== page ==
Chairman of Indonesian Palm Seed Communication Forum Dwi Asmono here on Sunday said one cause of the decline in oil seed production is the lack of land expansion.
However, he acknowledged that he has not yet obtained data on the reduction of land expansion.
Dwi said some 200 oil seed sprouts were needed per hectare so that with 130 million sprouts an expansion of up to 650 thousand ha can be reached.
If production fell 30 thousand sprouts, he added, the expansion is expected to go down by 150 thousand ha. The price of oil seeds is US$1 dollar per sprout.
"However, domestic production of oil seeds is not only for expansion, but also for replanting and exports although the volume is not too big," he said.
Dwi explains, Indonesias exports of palm seeds were also slowing down because the destination countrys economic condition, such as that of West Africa, is not encouraging as a result of politics. Thats why demand in West Africa is not so great.
"Exports to India also met with obstacles because the regulation of the market is also tight," he said.
He said that in such a situation the government should tighten import so that not many seeds will come to Indonesia.
According to Dwi, imports of oil seeds in 2014 accounted for about 15 percent of the national demand and in such a situation, the volume of imports is considered quite high.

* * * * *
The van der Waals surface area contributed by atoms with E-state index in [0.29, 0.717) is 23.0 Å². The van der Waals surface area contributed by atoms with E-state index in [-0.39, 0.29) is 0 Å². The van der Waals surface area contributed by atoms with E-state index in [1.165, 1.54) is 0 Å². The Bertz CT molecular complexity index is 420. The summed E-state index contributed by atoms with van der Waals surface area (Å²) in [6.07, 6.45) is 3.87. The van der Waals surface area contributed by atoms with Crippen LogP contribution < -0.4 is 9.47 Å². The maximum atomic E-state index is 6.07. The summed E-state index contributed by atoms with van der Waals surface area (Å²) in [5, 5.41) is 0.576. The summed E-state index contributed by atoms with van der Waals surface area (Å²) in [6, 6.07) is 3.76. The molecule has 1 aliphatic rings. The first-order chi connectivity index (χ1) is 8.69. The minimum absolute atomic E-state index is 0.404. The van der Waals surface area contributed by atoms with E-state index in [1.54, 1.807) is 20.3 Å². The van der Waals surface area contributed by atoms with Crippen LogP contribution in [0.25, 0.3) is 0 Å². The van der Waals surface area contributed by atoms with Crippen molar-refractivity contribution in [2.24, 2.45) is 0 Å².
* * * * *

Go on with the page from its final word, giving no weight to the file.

Dwi explained the volume of oil seed imports can be kept to a minimum due to good domestic production capabilities, many options, and good quality.
For the sake of national interests the government should take reciprocal treatment. He said that if the oil seeds can enter Indonesia, the national product should also get the same treatment abroad.
However, until now there are still countries that do not want to accept the Indonesian oil palm seed export, namely Malaysia.
So far, Indonesian palm seed exports went to West Africa, Papua New Guinea, and southern India.
Director General of Plantation Crops the Ministry of Agriculture Herdrajat Natawijaya said Indonesias import should account for 10 percent at the most of the total national seed production capacity.
If this year production reaches 100 million sprouts, then the volume of imports should be 10 million sprouts at the most.
"However, there is a rule that FDI (foreign direct investment) in Indonesia has the facility to import the seed," he said.
According to him, Malaysia does not want to open its door for Indonesian palm seed export. Thus, the government is more selective in opening import of palm seeds.
"Last year Indonesia did not finish its import quota of 10 million sprouts so the remaining ones can be used this year," he said.
According to Indonesian Palm Seed Communication Forum data, palm seeds imported from Malaysia last year stood at 1.7 million sprouts and from Papua New Guinea 2.5 million sprouts.